Just because you have the ability to include certain features or functionalities, doesn’t mean you should. When new technologies or capabilities emerge, there is typically a push to be the first to implement them. The problem with this approach is that often, the drive to be innovative overshadows the value proposition. In other words, these features or functionalities don’t add any real value to the end user, and aren’t integral to the product.

How to avoid it

Always remember that you are designing a product for a target user base. Does this feature or functionality add true value to the end user? Is it essential to the product? Would it significantly benefit the product? Do the benefits outweigh the cost/complexity of implementation? If the answer to these questions is no, you should exclude the feature or add it to the product roadmap for later implementation.

5. Ignoring Competitive Threats

Market viability is foundational to every product. You need to understand the competitive environment and be cognizant of what the industry and your competition is doing. Part of this means staying on top of trends and emerging technologies to predict/be aware of any potential competitive threats. If you don’t, your product is more likely to fail.

How to avoid it

Industry and competitor research should be a mandatory part of your product strategy. What is the competition offering? How will your product be different? What needs/problems does it solve that other products can’t? Have you considered industry trends and competitive developments that could threaten the success of your product? Failing to address these questions can reduce your ability to bring a viable, useful product to market.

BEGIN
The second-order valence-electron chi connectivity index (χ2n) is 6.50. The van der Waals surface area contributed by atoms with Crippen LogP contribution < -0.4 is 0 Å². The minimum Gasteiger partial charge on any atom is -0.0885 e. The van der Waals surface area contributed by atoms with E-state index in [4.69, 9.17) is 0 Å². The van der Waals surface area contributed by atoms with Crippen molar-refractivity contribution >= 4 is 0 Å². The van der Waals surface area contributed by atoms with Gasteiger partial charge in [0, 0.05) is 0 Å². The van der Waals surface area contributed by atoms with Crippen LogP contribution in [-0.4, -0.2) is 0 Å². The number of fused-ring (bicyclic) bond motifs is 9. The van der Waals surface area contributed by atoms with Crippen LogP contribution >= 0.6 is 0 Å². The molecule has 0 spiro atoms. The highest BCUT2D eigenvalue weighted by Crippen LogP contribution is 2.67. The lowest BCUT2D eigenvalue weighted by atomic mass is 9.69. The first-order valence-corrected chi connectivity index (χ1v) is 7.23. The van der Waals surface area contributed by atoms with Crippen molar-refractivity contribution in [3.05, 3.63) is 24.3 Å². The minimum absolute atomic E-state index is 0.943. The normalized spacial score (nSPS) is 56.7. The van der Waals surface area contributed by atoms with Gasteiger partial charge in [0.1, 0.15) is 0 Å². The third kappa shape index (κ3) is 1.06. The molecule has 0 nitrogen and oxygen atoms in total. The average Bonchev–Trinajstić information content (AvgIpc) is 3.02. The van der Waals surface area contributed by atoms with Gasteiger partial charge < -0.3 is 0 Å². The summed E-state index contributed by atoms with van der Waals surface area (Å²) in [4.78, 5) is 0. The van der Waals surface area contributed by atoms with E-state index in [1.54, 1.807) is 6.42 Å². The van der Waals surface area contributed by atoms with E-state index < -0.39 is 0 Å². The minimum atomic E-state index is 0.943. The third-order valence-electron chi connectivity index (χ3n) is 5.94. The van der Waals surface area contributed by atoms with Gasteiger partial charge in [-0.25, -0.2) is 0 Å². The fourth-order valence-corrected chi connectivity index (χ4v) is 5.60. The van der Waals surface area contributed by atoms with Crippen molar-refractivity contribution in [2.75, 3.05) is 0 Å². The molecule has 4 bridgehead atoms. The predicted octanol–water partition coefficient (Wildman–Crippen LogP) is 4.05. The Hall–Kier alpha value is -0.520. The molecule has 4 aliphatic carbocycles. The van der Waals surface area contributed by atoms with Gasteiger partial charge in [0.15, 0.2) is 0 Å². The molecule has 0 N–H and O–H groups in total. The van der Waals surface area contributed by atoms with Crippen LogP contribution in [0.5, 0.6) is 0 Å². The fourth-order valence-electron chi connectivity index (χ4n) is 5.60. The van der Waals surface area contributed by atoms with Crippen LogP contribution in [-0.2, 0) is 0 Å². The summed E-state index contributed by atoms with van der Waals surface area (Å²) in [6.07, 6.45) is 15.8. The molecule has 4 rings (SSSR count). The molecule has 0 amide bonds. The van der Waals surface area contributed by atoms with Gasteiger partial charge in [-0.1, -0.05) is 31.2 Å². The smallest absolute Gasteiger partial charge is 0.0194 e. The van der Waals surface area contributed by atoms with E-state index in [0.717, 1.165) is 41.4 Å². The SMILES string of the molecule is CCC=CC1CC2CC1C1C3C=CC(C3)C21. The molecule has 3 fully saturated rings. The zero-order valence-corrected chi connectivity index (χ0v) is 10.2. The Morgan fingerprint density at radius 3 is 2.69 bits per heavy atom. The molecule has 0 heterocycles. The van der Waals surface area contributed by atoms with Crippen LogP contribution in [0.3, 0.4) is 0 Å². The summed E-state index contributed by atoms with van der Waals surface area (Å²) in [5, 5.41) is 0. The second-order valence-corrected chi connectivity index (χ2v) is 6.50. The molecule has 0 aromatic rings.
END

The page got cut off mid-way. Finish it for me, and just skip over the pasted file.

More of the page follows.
6. Failing to Prioritize Must-Haves vs. Nice-to-haves

In most cases, not every feature on the roadmap can be implemented in the initial version of your product. In order to build rapidly and get to market quickly, features need to be prioritized. The essential features of your product — the ones that need to be implemented in order for you to go to market — are what need to be built out first. Prioritizing is easier said than done, and product teams often find themselves confused over which features are must-haves, and which are nice-to-haves.

How to avoid it

Have a classification system for prioritizing features. Coordinate with your project team to determine which features are absolutely critical to include, versus features your product can — at least initially — succeed without. We suggest classifying by “Must Have” and “Nice to Have” for particular builds, and then adding lower priority features to a product roadmap for future implementation. We also suggest prioritizing features within these classifications.

While a solid product strategy will not automatically equate to market success, it does offer your product a much greater chance. By avoiding the product strategy mistakes listed above, you can provide your product and your team with the foundation needed to successfully break into the market.

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Tags: Mobile App Development

Originally published at clearbridgemobile.com on November 3, 2015.